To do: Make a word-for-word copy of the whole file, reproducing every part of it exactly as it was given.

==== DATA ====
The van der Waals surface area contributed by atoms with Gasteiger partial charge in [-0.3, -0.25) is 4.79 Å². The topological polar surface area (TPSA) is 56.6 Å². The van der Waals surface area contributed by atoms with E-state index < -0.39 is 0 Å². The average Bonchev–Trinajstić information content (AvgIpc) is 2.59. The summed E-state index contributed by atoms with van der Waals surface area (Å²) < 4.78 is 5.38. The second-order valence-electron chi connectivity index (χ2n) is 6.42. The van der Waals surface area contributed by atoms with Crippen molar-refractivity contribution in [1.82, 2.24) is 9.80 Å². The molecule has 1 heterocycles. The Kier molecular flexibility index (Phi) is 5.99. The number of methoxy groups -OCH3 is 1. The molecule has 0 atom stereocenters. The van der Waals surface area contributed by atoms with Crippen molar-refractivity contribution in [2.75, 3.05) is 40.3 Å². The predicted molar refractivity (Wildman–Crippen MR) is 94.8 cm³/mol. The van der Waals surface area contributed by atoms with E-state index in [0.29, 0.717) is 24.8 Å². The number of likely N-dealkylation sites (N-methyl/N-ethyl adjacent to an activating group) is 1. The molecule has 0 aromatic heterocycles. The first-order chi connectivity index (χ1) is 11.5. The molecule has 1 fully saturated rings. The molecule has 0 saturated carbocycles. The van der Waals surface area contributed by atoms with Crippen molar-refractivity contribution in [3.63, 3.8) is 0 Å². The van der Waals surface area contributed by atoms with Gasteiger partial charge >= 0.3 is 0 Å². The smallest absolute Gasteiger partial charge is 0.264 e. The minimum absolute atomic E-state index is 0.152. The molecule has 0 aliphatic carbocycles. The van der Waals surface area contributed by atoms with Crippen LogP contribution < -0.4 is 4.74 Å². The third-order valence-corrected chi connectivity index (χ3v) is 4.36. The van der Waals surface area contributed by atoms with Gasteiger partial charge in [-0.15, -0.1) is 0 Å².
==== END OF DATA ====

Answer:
The van der Waals surface area contributed by atoms with Gasteiger partial charge in [-0.3, -0.25) is 4.79 Å². The topological polar surface area (TPSA) is 56.6 Å². The van der Waals surface area contributed by atoms with E-state index < -0.39 is 0 Å². The average Bonchev–Trinajstić information content (AvgIpc) is 2.59. The summed E-state index contributed by atoms with van der Waals surface area (Å²) < 4.78 is 5.38. The second-order valence-electron chi connectivity index (χ2n) is 6.42. The van der Waals surface area contributed by atoms with Crippen molar-refractivity contribution in [1.82, 2.24) is 9.80 Å². The molecule has 1 heterocycles. The Kier molecular flexibility index (Phi) is 5.99. The number of methoxy groups -OCH3 is 1. The molecule has 0 atom stereocenters. The van der Waals surface area contributed by atoms with Crippen molar-refractivity contribution in [2.75, 3.05) is 40.3 Å². The predicted molar refractivity (Wildman–Crippen MR) is 94.8 cm³/mol. The van der Waals surface area contributed by atoms with E-state index in [0.29, 0.717) is 24.8 Å². The number of likely N-dealkylation sites (N-methyl/N-ethyl adjacent to an activating group) is 1. The molecule has 0 aromatic heterocycles. The first-order chi connectivity index (χ1) is 11.5. The molecule has 1 fully saturated rings. The molecule has 0 saturated carbocycles. The van der Waals surface area contributed by atoms with Crippen molar-refractivity contribution in [3.63, 3.8) is 0 Å². The van der Waals surface area contributed by atoms with Gasteiger partial charge >= 0.3 is 0 Å². The smallest absolute Gasteiger partial charge is 0.264 e. The minimum absolute atomic E-state index is 0.152. The molecule has 0 aliphatic carbocycles. The van der Waals surface area contributed by atoms with Crippen LogP contribution < -0.4 is 4.74 Å². The third-order valence-corrected chi connectivity index (χ3v) is 4.36. The van der Waals surface area contributed by atoms with Gasteiger partial charge in [-0.15, -0.1) is 0 Å².